The electrical installation should be safe for continued use. In practice, if the report does not require investigative or remedial work, the landlord will not be required to carry out any further work.
Inspectors will use the following classification codes to indicate where a landlord must undertake remedial work.
- Code 1 (C1): Danger present. Risk of injury. The electrical inspector may make any C1 hazards safe before leaving the property.
- Code 2 (C2): Potentially dangerous.
- Further Investigation (FI): Further investigation required without delay.
- Code 3 (C3): Improvement recommended. Further remedial work is not required for the report to be deemed satisfactory.
If codes C1 or C2 are identified in on the report, then remedial work will be required. The report will state the installation is unsatisfactory for continued use.
If an inspector identifies that further investigative work is required (FI), the landlord must also ensure this is carried out.
The C3 classification code does not indicate remedial work is required, but only that improvement is recommended. Landlords don't have to make the improvement, but it would improve the safety of the installation if they did.
What if I don't do the remedial work?
If a local authority has reasonable grounds to believe that a landlord is in breach of one or more of the duties in the Regulations, they must serve a remedial notice on the landlord requiring remedial action.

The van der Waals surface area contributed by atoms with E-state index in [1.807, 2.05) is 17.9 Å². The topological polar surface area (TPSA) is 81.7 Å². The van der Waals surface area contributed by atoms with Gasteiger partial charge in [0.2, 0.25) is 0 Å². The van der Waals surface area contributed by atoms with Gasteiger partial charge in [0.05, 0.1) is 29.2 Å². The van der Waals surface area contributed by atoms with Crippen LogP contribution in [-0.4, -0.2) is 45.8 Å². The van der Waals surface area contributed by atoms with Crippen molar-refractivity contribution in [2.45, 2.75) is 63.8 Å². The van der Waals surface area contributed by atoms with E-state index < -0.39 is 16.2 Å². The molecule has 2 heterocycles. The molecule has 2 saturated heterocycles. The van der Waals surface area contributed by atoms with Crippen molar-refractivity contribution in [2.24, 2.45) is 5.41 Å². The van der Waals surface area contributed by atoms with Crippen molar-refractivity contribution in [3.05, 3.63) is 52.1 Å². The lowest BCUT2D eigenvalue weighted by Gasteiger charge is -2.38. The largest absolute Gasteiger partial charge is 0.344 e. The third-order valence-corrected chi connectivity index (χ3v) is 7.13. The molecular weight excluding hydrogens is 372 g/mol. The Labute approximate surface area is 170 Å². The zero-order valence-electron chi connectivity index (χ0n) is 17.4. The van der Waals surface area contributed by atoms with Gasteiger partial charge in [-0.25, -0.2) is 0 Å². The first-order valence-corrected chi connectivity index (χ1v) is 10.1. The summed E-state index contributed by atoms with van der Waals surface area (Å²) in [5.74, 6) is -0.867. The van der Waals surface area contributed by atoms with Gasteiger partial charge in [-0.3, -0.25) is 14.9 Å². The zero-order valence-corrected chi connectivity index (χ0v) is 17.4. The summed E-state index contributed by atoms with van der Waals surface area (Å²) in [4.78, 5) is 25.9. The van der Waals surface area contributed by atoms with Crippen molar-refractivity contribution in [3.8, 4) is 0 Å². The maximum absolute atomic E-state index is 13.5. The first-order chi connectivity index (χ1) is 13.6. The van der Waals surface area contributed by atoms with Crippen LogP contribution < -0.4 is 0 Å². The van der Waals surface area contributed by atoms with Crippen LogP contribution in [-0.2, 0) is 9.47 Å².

Should a landlord not comply with the notice, the local authority may arrange for remedial action to be taken themselves.
The local authority can recover the costs of taking the action from the landlord. The landlord has the right of appeal against a demand for costs.
What if a tenant won't let me in, or I can't find an inspector?
A landlord is not in breach of their duty to comply with a remedial notice if the landlord can show they have taken all reasonable steps to comply.
A landlord could show reasonable steps by keeping copies of all communications they have had with their tenants and with electricians as they tried to arrange the work, including any replies they have had. Landlords may also want to provide other evidence they have that the installation is in a good condition while they attempt to arrange works. This could include the servicing record and previous safety reports.
Urgent remedial action
If the report indicates that urgent remedial action is required, and the landlord has not carried this out within the period specified in the report, the local authority may with the consent of the tenant arrange to carry out remedial work.